Drug Abuse and Hepatitis
Hepatitis is a medical term used to describe swelling and inflammation in the liver. Doctors and researchers also use the term to refer to five separate forms of viral infection that can result in that inflammation. Specific forms of hepatitis common in the United States include hepatitis A, hepatitis B and hepatitis C. People who abuse drugs have seriously elevated risks for developing viral hepatitis. The clearest risks appear in people who use intravenous (IV) drugs, who have increased risks for both hepatitis B and hepatitis C. However, drug abusers who smoke or nasally inhale a variety of substances also have elevated risks for hepatitis C.
Hepatitis is a major health concern because the presence of swelling and inflammation in the liver can lead to the onset of serious liver damage, as well as outright liver failure or liver cancer. Generally speaking, symptoms of the condition commonly include a low-grade fever, pain or swelling in the abdomen, unexplained weight loss, unexplained appetite loss, a yellowing of the eyes and/or skin known as jaundice, itchiness that appears in various parts of the body, nausea, vomiting, fatigue, unusually dark urine, unusually light-colored stool, and abnormal breast growth in men. In many cases, people who have either hepatitis B or hepatitis C develop none of these symptoms during the initials stages of their illness.
Each one of the five viral diseases that cause hepatitis comes from infection with a specific virus species that also serves as the name for the disease. Hepatitis A comes from the hepatitis A virus (HAV), hepatitis B comes from the hepatitis B virus (HBV), and so on down through hepatitis E. Each of the five forms of viral hepatitis is also typically transmitted in a certain way. Hepatitis A infections come mainly from accidental ingestion of HAV-containing fecal matter. Hepatitis B infections come mainly from IV drug injection, some form of unprotected sex, or being born to an HBV-infected mother. Hepatitis C infections come mainly from IV drug use or blood transfusions, while hepatitis D infections typically occur when HDV-infected blood reaches the mucous membranes or breaks in the skin. Hepatitis E infections come mainly from accidental ingestion of HEV-containing fecal matter.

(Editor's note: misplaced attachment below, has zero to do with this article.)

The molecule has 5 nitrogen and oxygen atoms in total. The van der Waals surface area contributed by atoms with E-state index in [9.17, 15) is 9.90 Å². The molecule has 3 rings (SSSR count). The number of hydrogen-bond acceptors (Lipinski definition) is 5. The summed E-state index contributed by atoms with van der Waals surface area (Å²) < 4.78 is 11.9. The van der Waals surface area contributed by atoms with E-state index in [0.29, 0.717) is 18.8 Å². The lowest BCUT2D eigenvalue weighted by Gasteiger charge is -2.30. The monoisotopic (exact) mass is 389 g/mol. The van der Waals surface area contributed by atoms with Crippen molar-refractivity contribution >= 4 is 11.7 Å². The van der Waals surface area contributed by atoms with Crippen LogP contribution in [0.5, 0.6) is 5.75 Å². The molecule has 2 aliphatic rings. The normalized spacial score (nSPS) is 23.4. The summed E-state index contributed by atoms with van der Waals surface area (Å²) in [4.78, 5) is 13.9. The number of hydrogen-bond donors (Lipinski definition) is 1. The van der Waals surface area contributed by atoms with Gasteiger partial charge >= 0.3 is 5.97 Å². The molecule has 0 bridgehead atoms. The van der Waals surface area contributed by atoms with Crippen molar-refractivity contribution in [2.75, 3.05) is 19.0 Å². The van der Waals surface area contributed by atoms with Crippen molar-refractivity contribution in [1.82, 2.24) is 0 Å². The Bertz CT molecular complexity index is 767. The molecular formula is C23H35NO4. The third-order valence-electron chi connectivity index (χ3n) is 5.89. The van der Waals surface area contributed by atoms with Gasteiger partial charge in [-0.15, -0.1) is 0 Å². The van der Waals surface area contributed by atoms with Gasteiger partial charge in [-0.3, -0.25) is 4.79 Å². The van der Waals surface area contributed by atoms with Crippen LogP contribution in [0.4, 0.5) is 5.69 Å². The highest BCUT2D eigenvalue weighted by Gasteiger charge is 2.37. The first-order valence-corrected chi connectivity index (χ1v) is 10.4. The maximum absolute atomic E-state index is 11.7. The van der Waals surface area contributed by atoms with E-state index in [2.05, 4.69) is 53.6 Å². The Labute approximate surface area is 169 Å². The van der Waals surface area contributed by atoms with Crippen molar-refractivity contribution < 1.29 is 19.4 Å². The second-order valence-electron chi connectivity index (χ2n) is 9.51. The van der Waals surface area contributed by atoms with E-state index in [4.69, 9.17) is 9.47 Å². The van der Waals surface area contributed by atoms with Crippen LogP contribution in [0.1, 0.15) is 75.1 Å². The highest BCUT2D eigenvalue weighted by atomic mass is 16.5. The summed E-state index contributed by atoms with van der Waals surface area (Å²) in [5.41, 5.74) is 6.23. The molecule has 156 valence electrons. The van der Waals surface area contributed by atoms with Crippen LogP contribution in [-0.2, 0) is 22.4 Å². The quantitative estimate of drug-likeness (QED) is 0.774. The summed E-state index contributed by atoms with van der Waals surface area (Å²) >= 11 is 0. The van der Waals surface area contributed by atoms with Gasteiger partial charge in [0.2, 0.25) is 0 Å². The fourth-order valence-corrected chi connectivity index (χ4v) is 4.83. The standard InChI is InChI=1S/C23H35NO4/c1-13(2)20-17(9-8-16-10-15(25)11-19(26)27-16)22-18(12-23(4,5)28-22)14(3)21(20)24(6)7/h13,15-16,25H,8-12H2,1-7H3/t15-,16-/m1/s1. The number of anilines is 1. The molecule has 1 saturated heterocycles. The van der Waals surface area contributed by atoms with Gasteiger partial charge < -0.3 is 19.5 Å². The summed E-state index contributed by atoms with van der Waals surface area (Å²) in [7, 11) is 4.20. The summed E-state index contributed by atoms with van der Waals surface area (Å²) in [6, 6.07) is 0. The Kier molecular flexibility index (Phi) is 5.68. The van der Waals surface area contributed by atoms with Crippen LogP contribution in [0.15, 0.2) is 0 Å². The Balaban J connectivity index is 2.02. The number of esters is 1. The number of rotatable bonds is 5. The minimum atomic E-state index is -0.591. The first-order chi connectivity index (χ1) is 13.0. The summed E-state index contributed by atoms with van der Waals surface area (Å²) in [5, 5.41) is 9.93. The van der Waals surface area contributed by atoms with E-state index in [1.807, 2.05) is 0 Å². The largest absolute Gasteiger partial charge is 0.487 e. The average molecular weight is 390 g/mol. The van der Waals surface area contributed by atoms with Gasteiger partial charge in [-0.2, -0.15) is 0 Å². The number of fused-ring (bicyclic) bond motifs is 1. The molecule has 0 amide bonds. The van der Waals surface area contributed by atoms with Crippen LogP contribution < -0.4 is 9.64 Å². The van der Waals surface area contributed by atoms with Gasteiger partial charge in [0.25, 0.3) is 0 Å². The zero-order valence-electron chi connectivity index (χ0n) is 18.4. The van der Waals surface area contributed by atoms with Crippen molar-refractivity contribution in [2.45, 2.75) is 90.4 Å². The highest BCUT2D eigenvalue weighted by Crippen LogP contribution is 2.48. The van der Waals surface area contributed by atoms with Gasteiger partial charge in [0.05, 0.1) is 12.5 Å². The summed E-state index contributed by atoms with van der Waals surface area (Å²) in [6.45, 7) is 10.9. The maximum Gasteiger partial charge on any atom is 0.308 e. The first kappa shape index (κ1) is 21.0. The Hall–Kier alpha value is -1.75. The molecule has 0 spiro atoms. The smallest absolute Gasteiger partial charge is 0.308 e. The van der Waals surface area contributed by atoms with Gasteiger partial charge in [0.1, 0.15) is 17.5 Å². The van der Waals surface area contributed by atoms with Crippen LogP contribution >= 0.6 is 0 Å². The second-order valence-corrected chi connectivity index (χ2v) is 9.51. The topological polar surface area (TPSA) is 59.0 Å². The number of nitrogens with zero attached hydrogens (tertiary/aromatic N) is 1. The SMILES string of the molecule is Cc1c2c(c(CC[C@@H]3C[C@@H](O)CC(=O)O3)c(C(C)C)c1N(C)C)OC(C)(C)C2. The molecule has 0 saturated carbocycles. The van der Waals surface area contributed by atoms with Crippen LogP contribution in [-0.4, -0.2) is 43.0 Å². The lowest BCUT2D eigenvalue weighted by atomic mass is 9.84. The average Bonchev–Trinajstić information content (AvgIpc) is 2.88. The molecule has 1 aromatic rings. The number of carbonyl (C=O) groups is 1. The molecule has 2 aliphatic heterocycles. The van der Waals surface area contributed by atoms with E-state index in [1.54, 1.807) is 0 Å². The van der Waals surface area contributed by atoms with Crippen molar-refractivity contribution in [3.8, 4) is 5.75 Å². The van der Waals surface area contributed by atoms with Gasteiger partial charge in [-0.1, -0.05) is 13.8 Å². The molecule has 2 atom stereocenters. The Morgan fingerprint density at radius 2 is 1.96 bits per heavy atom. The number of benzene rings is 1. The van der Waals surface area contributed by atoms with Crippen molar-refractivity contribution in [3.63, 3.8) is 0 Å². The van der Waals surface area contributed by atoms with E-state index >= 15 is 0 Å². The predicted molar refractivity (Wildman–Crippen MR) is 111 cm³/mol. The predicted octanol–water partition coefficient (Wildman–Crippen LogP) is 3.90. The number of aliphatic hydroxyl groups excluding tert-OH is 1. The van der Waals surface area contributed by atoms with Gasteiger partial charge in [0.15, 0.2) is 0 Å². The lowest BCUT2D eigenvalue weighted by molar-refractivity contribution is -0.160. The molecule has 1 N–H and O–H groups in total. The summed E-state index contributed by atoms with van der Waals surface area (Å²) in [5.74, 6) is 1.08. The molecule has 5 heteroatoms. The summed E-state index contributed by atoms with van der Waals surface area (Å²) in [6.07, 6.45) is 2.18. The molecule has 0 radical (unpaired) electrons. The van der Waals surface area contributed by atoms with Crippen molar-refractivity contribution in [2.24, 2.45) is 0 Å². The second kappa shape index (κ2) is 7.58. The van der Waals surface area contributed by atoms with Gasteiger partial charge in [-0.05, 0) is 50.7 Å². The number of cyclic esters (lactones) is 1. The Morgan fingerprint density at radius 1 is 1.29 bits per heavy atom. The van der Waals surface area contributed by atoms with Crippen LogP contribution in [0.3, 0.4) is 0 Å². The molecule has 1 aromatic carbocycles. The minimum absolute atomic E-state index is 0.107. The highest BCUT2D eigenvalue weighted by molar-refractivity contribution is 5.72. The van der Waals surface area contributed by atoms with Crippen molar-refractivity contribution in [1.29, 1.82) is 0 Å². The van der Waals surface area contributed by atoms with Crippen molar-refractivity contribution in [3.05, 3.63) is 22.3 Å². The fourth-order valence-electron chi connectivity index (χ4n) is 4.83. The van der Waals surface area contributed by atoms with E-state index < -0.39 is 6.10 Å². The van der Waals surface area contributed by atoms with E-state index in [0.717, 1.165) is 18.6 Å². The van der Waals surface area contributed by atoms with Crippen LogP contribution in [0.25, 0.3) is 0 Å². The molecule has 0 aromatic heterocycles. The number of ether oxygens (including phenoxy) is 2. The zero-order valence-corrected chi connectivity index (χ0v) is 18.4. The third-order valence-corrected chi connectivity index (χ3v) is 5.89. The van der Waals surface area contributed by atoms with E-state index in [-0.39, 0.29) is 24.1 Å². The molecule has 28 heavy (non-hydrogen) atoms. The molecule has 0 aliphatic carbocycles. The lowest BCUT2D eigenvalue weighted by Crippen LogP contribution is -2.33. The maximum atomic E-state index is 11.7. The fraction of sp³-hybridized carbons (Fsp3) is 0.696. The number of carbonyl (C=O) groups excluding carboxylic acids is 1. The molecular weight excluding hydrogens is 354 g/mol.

IV Drug Abuse
IV drug abuse acts as a pathway for hepatitis because people who share needles can easily inject a hepatitis virus into their bloodstreams during drug use. According to the National Institute on Drug Abuse, a minimum of 60 percent of all people in the US with hepatitis C get the disorder by abusing an intravenous drug. In turn, 80 percent or more of all IV drug abusers have hepatitis C, and 50 to 80 percent of those abusers get infected with HCV within the first half a year to 12 months of drug use. Government figures compiled in 2012 indicate that as many as 11 percent of all IV drug abusers develop cases of hepatitis B.
In addition to developing hepatitis more frequently than the general population, IV drug abusers have increased risks for unusually severe hepatitis-related health outcomes, researchers from the Substance Abuse and Mental Health Services Administration report. Reasons for these more severe outcomes include the likelihood that IV drug abusers have other health problems that worsen their hepatitis symptoms, lack of access to the health services required to effectively treat hepatitis, and (in some cases) a reluctance on the part of IV drug abusers to take advantage of available health services. In addition, IV drug abusers often engage in risky behaviors that increase their chances of simultaneously contracting more than one type of hepatitis virus or contracting HIV, the virus responsible for AIDS.
Non-IV Drug Abuse
Several different intravenous drugs-including cocaine, methamphetamine and heroin – are frequently smoked or nasally inhaled rather that administered by IV injection. According to an extensive study review published in 2007 in the journal Drug and Alcohol Dependence, non-IV use/abuse of these drugs still produces an increased risk for the development of hepatitis C. The authors of the review noted that there were greatly varying outcomes among the 28 studies they examined. For instance, some studies calculated a rate of hepatitis C infection among these drug abusers as high as 35 percent, while others calculated a rate as low as 2.3 percent. Explanations for these variations include the differences in the specific methods used in certain studies and the narrowness of the focus in some of the studies. Despite these problems, the authors concluded that non-IV drug abusers clearly do have heightened hepatitis C risks.